Compatability
As a side-note, unlike windows, where you get to use flashy GUI programs (Such as Ryzens Master Utility or Adrenalin) none of these are going to work on Linux. You'll have to find tools that substitute the software provided by the hardware manufacturers, if they exist at all.

While a tremendous amount of work has gone into making Linux (In my case, Manjaro Gnome) 'just work', there's only so much they can do without support from hardware manufacturers. Aside from the GPU, I'm also referring to peripherals with fancy ARGB lights and Hot-Key settings (Mouse, Keyboard, PC Fans, etc). A considerable amount of effort is going to be required on your part to find and learn out to install and use software made by other people.
 

Vrai

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Becoming a new Linux User: What they DON'T tell you.
I understand the "rant". I truly do. It is normal to become frustrated when stuff does not work as expected. But.... "they".... did tell you - in numerous places - such as here - https://www.fsf.org/resources/hw and here https://linux-hardware.org/ and here https://certification.ubuntu.com/ to name a few

Linux is far from 'perfect' but it is the hardware manufacturers and vendors who are at fault and to blame for the lack of support for Linux. And the consumer who purchases hardware without
doing any research and expects Linux to fix it.

Frankly, I am amazed at the number and variety of hardware which DOES WORK with Linux!
Ubuntu is very unstable
Ubuntu is quite stable for a great many people.

The bash script AMD provided wrecked my system
That would seem to be the fault of AMD and not Ubuntu nor Linux.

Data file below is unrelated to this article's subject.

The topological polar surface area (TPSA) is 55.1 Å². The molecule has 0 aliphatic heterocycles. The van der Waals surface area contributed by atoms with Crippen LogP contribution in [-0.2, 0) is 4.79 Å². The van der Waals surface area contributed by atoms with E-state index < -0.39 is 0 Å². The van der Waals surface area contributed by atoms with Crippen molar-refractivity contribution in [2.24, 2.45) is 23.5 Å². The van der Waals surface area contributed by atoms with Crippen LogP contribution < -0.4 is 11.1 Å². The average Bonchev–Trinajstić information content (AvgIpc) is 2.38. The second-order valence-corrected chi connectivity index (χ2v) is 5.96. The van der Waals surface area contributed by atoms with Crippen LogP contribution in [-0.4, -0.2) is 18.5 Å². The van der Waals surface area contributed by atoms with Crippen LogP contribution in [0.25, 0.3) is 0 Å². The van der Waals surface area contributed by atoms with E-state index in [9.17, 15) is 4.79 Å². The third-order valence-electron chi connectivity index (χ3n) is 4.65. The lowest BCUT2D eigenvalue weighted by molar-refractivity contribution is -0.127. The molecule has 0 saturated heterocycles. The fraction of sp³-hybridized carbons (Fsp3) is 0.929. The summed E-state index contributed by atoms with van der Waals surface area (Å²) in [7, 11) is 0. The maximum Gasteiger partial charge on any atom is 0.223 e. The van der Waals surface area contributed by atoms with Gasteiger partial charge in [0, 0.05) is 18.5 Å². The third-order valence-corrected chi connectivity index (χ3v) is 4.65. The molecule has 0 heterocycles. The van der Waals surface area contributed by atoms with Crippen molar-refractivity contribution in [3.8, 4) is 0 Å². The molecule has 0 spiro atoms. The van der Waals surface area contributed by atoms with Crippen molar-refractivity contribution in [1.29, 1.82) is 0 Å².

unlike windows, where you get to use flashy GUI programs (Such as Ryzens Master Utility or Adrenalin) none of these are going to work on Linux.
Again, the manufacturer could provide these "flashy GUI programs" with Linux support if they wanted to. Any dissatisfied customer should definitely let the manufacturer know of their displeasure.

While a tremendous amount of work has gone into making Linux (In my case, Manjaro Gnome) 'just work', there's only so much they can do without support from hardware manufacturers
A very succinct summation of the situation.
 

dos2unix

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Of course if you're poor like me.. Linux has it's advantages.

Windows $120.00 Linux $free
MS Office Pro $280.00 LibreOffice $free
3-D modeler $370.00 Blender $free
Photoshop (up to $1000.00) GIMP $free.
MS VisualStudio $250.00 GCC suite $free.

I could easily add a dozen more programs to the list.
(I'm sure everyone on this forum can).

Certain distro's can have their problems... but windows isn't exactly problem free.
Windows updates have caused millions of problems for millions of people.

Also linux has it's "own flashy GUI prgrams" that windows doesn't have. I-NEX
 

captain-sensible

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i've had to mess with kids and wifes laptops with Windows 10 ; i wouldn't use it if you paid me $2000 + dollars.

There is a "transition"period i guess most of use have gone through probably starting with Windows . When you settle in with Linux , i predicate you won't go back to Windows
 

jglen490

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What we do tell you is this very honest story:
Linux is not Windows
Windows is not Linux

Assuming they are the same is a fool's journey. Windows programs are not compiled to run in Linux, some Windows programs, libraries, and utilities can be made to run in a Linux environment with virualization and assistance with certain other utilities.

They are not the same. They can't be the same. And will not be the same.

So, how about coming back with questions like: "I want to do "X" in Linux, what program will help me do that". You will find a lot of help. If a modern Linux distro is unstable, then it's too bad, but it can be overcome.